And what doesn’t work, and why? PainScience.com reviews your treatment options for many common painful problems, and explains the nature of the pain beast with hundreds of articles and several particularly huge self-help guides. The site is written mainly for patients, but it’s also heavily referenced for health care pros. And I serve up the science of pain, injury, and rehab with a little sass — I try to have fun taking the subject seriously. Read more about PainScience.com.
~ Paul Ingraham, PainScience publisher
Supposedly fascia can get tight & needs to be “released,” but key examples of research either fail to support fascial therapy or even undermine it. Is it just a fad?
A compilation of more than 50 examples of the bizarre nonsense spoken by massage therapists with delusions of medical knowledge.
Controversy, stigma & quackery swirl around fibromyalgia like a bad smell. Here’s a rational guide to the mysterious disease of pain, exhaustion & mental fog.
Anatomy has limits. An owl can rotate its head as much as 270° & you can’t, because of differences between owl spines & people spines. There are biomechanical limits on all stretches … some more than others. This article describes 11 muscles you can’t stretch but wish you could.
My stretching article has been popular for more than a decade now & it’s one of the best examples of what this website is all about: thorough, sassy critical analysis & tipping over sacred cows with facts n stuff.
The newest featured treatment review on PainScience.com, a deep dive into the science of zapping yourself to treat pain.
What hurts? Common painful problems and injuries
The main painful topics on PainScience are stubborn problems like trigger points (poorly named, but incredibly common, and often confused with muscle strain), low back pain (of course), common overuse injuries like iliotibial band syndrome, and stranger musculoskeletal glitches like frozen shoulder. Plus dozens more!
And what works? Pain treatments
Review of treatment methods (with plenty of debunking) is a major theme on PainScience.com: popular DIY options like self-massage, strength training, ice or heat, or the bizarrely controversial Epsom salts. I also review major therapy methods like massage or chiropractic, and gadgets like ultrasound and transcutaneous electrical nerve stimulation (TENS).
Yes, but why does it hurt? The nature of the beast
Pain “demands an explanation,” wrote poet Ann Carson, but pain is weird. It can be a huge help to understand things like the types of pain, or how insomnia makes pain so much worse, or the role of chronic low-grade inflammation. On the other hand, there are also many over-rated causes of pain like misalignment and poor posture.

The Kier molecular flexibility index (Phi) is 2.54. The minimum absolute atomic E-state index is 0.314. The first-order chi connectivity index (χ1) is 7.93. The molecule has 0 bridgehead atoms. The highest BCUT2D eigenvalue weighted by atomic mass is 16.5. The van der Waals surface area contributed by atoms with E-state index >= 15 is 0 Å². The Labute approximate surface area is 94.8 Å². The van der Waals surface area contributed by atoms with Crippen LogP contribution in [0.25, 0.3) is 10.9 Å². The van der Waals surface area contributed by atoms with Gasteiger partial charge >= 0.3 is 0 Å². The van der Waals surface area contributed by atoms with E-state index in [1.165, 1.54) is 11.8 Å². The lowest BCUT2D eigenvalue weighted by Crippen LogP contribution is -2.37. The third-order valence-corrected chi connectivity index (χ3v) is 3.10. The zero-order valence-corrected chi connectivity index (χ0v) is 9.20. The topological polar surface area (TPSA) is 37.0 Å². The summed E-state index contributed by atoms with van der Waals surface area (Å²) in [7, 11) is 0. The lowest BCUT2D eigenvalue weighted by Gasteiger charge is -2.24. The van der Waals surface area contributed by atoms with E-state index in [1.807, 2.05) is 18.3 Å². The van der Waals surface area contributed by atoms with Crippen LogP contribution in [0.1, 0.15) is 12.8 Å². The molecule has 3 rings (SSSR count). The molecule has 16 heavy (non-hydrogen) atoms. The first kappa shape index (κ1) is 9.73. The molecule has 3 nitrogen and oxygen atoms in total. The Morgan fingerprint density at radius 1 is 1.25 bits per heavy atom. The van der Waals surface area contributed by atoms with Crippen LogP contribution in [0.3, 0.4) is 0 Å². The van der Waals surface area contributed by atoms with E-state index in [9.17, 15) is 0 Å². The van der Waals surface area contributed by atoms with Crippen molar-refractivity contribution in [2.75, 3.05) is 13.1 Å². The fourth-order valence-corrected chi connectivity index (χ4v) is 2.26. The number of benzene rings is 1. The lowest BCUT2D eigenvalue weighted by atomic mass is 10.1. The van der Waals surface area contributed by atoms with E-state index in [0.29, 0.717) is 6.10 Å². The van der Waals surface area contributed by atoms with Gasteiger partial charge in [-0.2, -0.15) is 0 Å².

The microblog: pain science news & nuggets
I never stop updating and improving PainScience.com articles and books, hundreds of them, but also blog as I work. The blog is basically the “highlights” section of the site: mostly short posts about the niftiest ideas I’ve come across.
- Aug 3: Chronic pain mainly on or near joints
- Aug 3: How tongues stick out
- Jul 23: Fast, cheap COVID testing
- Jul 23: The myth of feminine fragility
- Jul 23: Few humans ever get to experience anything like this
- + 846 more posts …
Recent site updates
A steady stream of content improvements and corrections are all logged, like on Wikipedia:
- Aug 3: professions reviewed +Completely rebooted, truly “like new.”
Reviews of Pain Professions
- Aug 3: taping +Added short new section about some silly research: “Bemused scientific post script: does the colour of the tape matter?” Spoiler: no.
Kinesio Taping Review
- Aug 2: iliotibial band syndrome +Major revision, introduction — My book introductions have always been strong on detailed, nuanced splainin’… but weak on quick, bird’s eye view of all the basics (like on a Mayo Clinic page would do). This revision aims for a better balance. The introductory sections have been tuned to start with really basic information (wide but shallow), so that any visitor can quickly and easily get some decent information, even if they don’t scroll past the first screen or two.
Save Yourself from IT Band Syndrome!
- Aug 1: vibration therapy +“Massage guns” were strangely missing from this article, as well as any discussion of their efficacy, so I corrected that. I also substantially revised everything to make this a more general article about the theme of vibration in both medicine and quackery.
- Jul 27: inequality and chronic pain +Added a substantial section about the “myth of feminine fragility.”
Chronic Pain and Inequality
- + many more
You’ve got a lot of reading to do! Sorry it’s all here on the computer …
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